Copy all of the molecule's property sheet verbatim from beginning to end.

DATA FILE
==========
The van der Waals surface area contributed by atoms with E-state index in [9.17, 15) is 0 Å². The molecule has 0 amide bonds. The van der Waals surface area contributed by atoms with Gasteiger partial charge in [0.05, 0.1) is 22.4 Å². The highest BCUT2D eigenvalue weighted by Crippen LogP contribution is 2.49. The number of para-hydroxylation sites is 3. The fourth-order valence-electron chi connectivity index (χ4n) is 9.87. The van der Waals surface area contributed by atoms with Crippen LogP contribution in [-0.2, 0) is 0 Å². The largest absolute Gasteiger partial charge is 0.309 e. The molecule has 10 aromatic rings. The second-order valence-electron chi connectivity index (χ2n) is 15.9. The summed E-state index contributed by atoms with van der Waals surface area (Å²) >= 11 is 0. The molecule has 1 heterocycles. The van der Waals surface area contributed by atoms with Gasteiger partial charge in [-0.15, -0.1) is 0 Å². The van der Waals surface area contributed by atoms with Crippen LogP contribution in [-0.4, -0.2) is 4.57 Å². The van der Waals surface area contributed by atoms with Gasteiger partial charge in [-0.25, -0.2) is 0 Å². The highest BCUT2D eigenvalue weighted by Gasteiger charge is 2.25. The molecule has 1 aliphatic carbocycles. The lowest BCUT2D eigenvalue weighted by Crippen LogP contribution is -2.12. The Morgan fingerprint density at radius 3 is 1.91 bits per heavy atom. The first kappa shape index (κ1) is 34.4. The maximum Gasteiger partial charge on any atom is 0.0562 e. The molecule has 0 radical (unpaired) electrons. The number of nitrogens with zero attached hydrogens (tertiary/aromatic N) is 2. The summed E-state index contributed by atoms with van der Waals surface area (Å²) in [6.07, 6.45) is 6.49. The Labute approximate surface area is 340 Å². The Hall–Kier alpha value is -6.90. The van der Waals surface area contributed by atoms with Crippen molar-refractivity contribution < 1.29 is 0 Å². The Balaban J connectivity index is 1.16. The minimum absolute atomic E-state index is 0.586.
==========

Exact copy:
The van der Waals surface area contributed by atoms with E-state index in [9.17, 15) is 0 Å². The molecule has 0 amide bonds. The van der Waals surface area contributed by atoms with Gasteiger partial charge in [0.05, 0.1) is 22.4 Å². The highest BCUT2D eigenvalue weighted by Crippen LogP contribution is 2.49. The number of para-hydroxylation sites is 3. The fourth-order valence-electron chi connectivity index (χ4n) is 9.87. The van der Waals surface area contributed by atoms with Crippen LogP contribution in [-0.2, 0) is 0 Å². The largest absolute Gasteiger partial charge is 0.309 e. The molecule has 10 aromatic rings. The second-order valence-electron chi connectivity index (χ2n) is 15.9. The summed E-state index contributed by atoms with van der Waals surface area (Å²) >= 11 is 0. The molecule has 1 heterocycles. The van der Waals surface area contributed by atoms with Gasteiger partial charge in [-0.15, -0.1) is 0 Å². The van der Waals surface area contributed by atoms with Crippen LogP contribution in [-0.4, -0.2) is 4.57 Å². The van der Waals surface area contributed by atoms with Gasteiger partial charge in [-0.25, -0.2) is 0 Å². The highest BCUT2D eigenvalue weighted by Gasteiger charge is 2.25. The molecule has 1 aliphatic carbocycles. The lowest BCUT2D eigenvalue weighted by Crippen LogP contribution is -2.12. The Morgan fingerprint density at radius 3 is 1.91 bits per heavy atom. The first kappa shape index (κ1) is 34.4. The maximum Gasteiger partial charge on any atom is 0.0562 e. The molecule has 0 radical (unpaired) electrons. The number of nitrogens with zero attached hydrogens (tertiary/aromatic N) is 2. The summed E-state index contributed by atoms with van der Waals surface area (Å²) in [6.07, 6.45) is 6.49. The Labute approximate surface area is 340 Å². The Hall–Kier alpha value is -6.90. The van der Waals surface area contributed by atoms with Crippen molar-refractivity contribution < 1.29 is 0 Å². The Balaban J connectivity index is 1.16. The minimum absolute atomic E-state index is 0.586.